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Red meat linked to esophageal, stomach cancer risks
NEW YORK |
NEW YORK (Reuters Health) - Red-meat lovers may have a greater likelihood of developing certain cancers of the throat and stomach than people who limit their intake of steaks and hamburgers, a new study suggests.
Researchers found that among nearly 500,000 older U.S. adults followed for a decade, only a small number developed cancers of the esophagus or stomach. However, the risks were relatively greater among those who ate a lot of red meat, or certain compounds generated from cooking meat.
Overall, study participants in the top 20 percent for red-meat intake were 79 percent more likely than those in the bottom 20 percent to develop esophageal squamous cell carcinoma -- a cancer that arises in the lining of the upper part of the esophagus.
Meanwhile, the risk of a type of cancer in the upper portion of the stomach near the esophagus (gastric cardia) was elevated among men and women with the highest estimated intake of one form of heterocyclic amine (HCA). HCAs are compounds that form when meat is cooked using high-temperature methods, such as grilling over an open flame; they have been found to cause cancer in lab animals.
The findings, reported in the American Journal of Gastroenterology, do not prove that red meat promotes the two cancers, the researchers emphasize.
But the results add to what has been an uncertain body of evidence on the link between red meat and esophageal and stomach cancers.
A 2007 research review by the World Cancer Research Fund and American Institute for Cancer Research, both non-profit groups, concluded that red and processed meats were associated with a "limited suggestive increased risk" of esophageal cancer.
The report also said there was a similar level of evidence for a link between processed meats and stomach cancer, and insufficient data on whether red meat intake is connected to the cancer at all.
However, most of the studies considered in the report were so-called case-control studies, where researchers ask patients with a given disease about their past lifestyle habits and other health factors, then compare them to a group of healthy individuals.
That type of study design can offer only limited evidence about whether a particular exposure -- like red meat in the diet -- is related to a disease risk, explained Dr. Amanda J. Cross, a researcher at the U.S. National Cancer Institute who led the new study.
Studies with prospective designs, which follow initially healthy people over time, provide stronger evidence.
In addition, most earlier research did not look at meat intake and different subtypes of esophageal and stomach cancers. That is important, Cross told Reuters Health, because the different subtypes seem to have different risk factors.
So for their study, Cross and her colleagues prospectively followed 494,979 U.S. adults ages 50 to 71 over roughly 10 years. At the outset, participants completed detailed questionnaires on their diets -- including the methods they typically used for cooking meat, and the usual level of "doneness" they preferred -- as well as other lifestyle factors.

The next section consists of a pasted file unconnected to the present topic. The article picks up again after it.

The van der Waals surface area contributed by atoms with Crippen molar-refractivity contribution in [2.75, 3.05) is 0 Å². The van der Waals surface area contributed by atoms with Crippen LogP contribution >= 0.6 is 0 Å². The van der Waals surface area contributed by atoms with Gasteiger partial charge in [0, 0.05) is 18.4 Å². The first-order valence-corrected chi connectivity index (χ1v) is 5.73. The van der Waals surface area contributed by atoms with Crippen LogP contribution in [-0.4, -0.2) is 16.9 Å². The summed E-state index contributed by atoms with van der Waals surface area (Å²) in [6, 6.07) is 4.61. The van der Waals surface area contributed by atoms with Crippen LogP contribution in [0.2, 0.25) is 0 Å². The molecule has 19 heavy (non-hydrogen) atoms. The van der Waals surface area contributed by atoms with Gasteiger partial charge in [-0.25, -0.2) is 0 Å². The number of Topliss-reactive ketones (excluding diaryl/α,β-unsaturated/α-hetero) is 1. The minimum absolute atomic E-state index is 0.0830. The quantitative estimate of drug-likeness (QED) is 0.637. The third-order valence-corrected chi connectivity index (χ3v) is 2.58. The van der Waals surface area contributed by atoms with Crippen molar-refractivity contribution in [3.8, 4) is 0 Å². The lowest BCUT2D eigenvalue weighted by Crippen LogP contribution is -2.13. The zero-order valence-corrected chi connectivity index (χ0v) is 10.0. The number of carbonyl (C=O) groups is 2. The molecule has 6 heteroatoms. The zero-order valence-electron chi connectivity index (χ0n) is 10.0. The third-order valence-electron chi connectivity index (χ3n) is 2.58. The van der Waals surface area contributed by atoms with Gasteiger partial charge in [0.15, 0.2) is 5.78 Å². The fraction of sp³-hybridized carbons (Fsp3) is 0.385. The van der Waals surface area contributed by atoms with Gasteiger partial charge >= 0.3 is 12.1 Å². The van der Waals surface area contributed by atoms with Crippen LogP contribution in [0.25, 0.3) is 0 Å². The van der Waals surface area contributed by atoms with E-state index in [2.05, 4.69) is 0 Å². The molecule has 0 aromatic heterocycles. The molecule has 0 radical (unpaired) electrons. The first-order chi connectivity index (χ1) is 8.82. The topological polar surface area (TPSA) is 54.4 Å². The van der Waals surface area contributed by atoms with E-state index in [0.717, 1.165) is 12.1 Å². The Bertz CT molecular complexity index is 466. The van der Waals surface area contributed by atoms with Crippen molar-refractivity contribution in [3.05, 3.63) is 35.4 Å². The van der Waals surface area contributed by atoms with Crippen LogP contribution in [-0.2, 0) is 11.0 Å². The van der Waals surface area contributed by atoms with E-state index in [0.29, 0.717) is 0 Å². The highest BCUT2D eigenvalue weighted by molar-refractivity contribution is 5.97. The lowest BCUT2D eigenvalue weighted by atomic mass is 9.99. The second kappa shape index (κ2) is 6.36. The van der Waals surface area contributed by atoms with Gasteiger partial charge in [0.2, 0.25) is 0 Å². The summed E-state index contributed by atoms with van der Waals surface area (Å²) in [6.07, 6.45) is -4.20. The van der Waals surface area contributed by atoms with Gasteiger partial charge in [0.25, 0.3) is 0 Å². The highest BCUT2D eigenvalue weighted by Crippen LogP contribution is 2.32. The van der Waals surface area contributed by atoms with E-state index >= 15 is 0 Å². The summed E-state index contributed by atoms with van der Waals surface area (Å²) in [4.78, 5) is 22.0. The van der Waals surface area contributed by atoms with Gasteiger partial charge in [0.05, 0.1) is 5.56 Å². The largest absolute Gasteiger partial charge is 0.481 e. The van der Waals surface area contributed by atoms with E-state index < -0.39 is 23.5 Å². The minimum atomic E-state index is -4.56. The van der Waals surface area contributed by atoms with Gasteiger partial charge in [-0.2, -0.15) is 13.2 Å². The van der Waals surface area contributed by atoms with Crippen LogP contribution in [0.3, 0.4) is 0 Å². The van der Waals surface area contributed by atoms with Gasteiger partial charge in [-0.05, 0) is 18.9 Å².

Over the next decade, 215 study participants developed esophageal squamous cell carcinoma; that included 28 cases among the bottom 20 percent for red-meat intake, and 69 cases in the top 20 percent.
Another 454 men and women were diagnosed with gastric cardia cancer. There were 57 cases among participants with the lowest red-meat intake, and 113 in the group with the highest intake.
When the researchers accounted for other factors -- like age, weight, smoking and reported exercise habits -- participants who ate the most red meat were 79 percent more likely than those with the lowest intake to develop squamous cell carcinoma of the esophagus.
Red meat itself was not associated with gastric cardia cancer. But for one type of HCA, known as DiMelQx, men and women in the top 20 percent for intake had a 44 percent higher risk of gastric cardia cancer than those in the bottom 20 percent.
Red meat was not clearly linked to esophageal adenocarcinoma -- a cancer that arises in glandular cells in the lower esophagus, and is the more common form seen in the U.S. -- or to cancers in other parts of the stomach (non-cardia stomach cancers).
The different findings for different cancer subtypes are "not hugely surprising," Cross said, since they may differ in their underlying causes. She noted, for instance, that smoking and heavy drinking appear to be stronger risk factors for esophageal squamous cell cancer compared with adenocarcinoma, while obesity seems to be a greater factor in adenocarcinoma risk.
It is somewhat surprising, Cross said, that none of the HCA compounds the researchers assessed was related to esophageal squamous cell cancer, even though red-meat intake was. It is thought that, if red meat does contribute to the cancer, HCA exposure would be one reason why.
The bottom line, Cross said, is that further large, prospective studies are needed to see whether the relationship between red meat and the two cancers is real. She pointed out, though, that many health authorities already recommend that people limit their consumption of red and processed meats for the sake of their overall health.
The American Cancer Society estimates that about 21,000 cases of stomach cancer and 16,640 cases of esophageal cancer will be diagnosed in 2010.
SOURCE: link.reuters.com/vuv93q American Journal of Gastroenterology, online October 26, 2010.
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